Powdery mildew and pots

jacqueinthegorge(USDA 8 / Sunset 5)June 27, 2013

1) Some of my dahlias already have powdery mildew - we are having a long, cool, moist spring. I made up a baking soda solution and sprayed. Well, I overdid the application, and quite a few leaves have shriveled in protest. But on the bright side, the new growth coming in looks to be free of powdery mildew. In order to keep them that way, how often do I need to repeat the application? (more sparingly of course).

2) Gophers ate two of my dahlias planted in the ground. So I dug the rest up, and put them back into large pots. Interestingly, the root balls were smaller after 3 weeks in the ground than they were when I took them out of the pots - I suspect due to the aforementioned long, cool, moist spring, the ground was a bit too cold to be welcoming. But soon, the soil in the pots will get too hot, and I know they don't like that. I wonder, has anyone here experimented with partially burying the pots in the ground? How did that work for you? Any other solutions to the gopher issue?

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Jacque, I am anticipating mildew mold this season because I planted way too close this year, and because some plants I got at auction had some already on their leaves.

I immediately took those leaves off, and will be stripping all leaves from about a foot down once the plants achieve three feet height. This allows ventilation through the plants, drying the leaves from rain and morning dew to discourage mildew.

I've not heard of the baking soda solution, but many people swear by using milk. Here's a recipe I recently copied from a dahlia discussion:

Mildew- Mix 1/3 cup milk with 2/3 cup water and spray on the leaves. Whole milk, not skim.

As for planting pots in the ground, there are some growers that do that all the time. It allows the ground moisture to keep the pot soil from drying as quickly, and protects from underground attacks. Perhaps someone else can go more in depth about growing in sunk pots, as I haven't tried it.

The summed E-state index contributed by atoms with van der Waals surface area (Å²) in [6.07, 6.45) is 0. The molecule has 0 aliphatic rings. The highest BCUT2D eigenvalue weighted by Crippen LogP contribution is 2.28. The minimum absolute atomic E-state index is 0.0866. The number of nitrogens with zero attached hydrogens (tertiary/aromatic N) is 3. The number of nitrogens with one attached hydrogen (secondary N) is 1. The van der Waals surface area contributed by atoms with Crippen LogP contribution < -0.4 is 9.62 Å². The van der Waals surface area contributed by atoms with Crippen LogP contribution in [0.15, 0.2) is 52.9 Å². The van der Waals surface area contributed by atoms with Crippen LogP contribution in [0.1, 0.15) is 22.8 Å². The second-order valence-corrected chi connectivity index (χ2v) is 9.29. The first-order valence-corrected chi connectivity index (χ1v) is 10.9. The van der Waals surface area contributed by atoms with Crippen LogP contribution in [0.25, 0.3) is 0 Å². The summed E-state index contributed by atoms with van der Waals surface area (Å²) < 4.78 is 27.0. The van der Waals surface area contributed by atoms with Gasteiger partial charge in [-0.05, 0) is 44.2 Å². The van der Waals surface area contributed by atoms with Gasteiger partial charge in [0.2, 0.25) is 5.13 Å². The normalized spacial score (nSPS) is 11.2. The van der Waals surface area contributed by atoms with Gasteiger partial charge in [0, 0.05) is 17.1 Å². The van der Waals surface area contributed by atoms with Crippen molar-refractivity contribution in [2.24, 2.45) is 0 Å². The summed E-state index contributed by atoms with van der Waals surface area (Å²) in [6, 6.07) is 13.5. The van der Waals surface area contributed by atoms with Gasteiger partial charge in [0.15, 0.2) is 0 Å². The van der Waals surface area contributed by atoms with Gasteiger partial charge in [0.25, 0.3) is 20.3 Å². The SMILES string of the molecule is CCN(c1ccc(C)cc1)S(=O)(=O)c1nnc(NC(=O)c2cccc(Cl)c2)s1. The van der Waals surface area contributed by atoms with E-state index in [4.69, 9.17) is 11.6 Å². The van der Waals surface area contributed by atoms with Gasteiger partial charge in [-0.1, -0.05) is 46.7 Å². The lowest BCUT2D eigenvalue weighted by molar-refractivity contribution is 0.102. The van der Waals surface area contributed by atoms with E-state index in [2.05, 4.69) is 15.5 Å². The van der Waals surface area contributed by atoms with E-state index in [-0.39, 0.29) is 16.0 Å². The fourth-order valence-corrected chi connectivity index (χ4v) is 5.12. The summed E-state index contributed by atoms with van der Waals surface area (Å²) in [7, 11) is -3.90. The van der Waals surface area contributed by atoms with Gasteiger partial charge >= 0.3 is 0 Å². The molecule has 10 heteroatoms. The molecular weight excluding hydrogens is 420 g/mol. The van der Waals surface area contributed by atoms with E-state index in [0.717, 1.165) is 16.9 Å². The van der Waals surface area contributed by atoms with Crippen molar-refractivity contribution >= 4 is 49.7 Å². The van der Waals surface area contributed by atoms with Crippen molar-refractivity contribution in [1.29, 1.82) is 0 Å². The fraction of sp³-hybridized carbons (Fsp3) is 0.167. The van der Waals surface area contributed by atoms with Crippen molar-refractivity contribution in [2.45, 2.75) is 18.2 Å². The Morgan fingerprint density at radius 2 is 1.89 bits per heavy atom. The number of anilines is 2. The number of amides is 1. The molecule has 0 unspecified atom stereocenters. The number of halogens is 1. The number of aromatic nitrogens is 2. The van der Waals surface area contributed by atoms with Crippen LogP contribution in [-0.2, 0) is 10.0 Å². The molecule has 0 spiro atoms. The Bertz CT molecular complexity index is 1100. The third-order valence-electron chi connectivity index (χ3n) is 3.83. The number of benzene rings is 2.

As for gophers... Elmer Fudd is the best solution I've found, fighting with a rabbit population that decimated the new growth of a dozen plants each day. Three types of deterrents have not worked, and I'm not fencing at this late date. Some tender-hearted souls advocate catch and release. One gopher for a taste of dahlia can do a lot more damage then my bunnies in a day... Imagine a family of them moving into your garden.

    Bookmark   July 1, 2013 at 11:51AM
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jacqueinthegorge(USDA 8 / Sunset 5)

Thanks CCvacation, I will try the milk spray. Seems like it would not be as damaging to the leaves.

Oh the gophers are terrible on dahlias here. We gas the tunnels, and it keeps the population down, but all it takes is one...

Another thing I may try is planting a trap crop for the gophers. Jerusalem artichokes are a lot cheaper to replace than a named dahlia, and I imagine the tubers are very similar in food value to a rodent.

I'll let you know how plunging the pots works. Because it's so windy here, the tallest dahlias I grow are 3 feet. I have some 10 and 15 gallon pots I can put them in, so maybe that will work. Between the heat and the damage from the baking soda, some of my dahlias look really sad! and many of the others are showing the beginnings of mildew. Crossing my fingers...

    Bookmark   July 2, 2013 at 8:40PM
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jacqueinthegorge(USDA 8 / Sunset 5)

The soil in the sunk pots is definitely cooler. But I think that even my shorter-statured dahlias would be happier in 10-gallon containers. I know at least some of the fabric pots are meant to be in the ground, but I'm wondering how they hold up when attacked by gopher teeth. Anyone have any experience? I've also thought about drilling lots of holes in my containers to give the feeder roots more running room, while keeping the tubers safe. I'd think the heavier duty injection-molded containers would be somewhat resistant to gopher teeth, I'd appreciate some opinions.

    Bookmark   July 17, 2013 at 9:01PM
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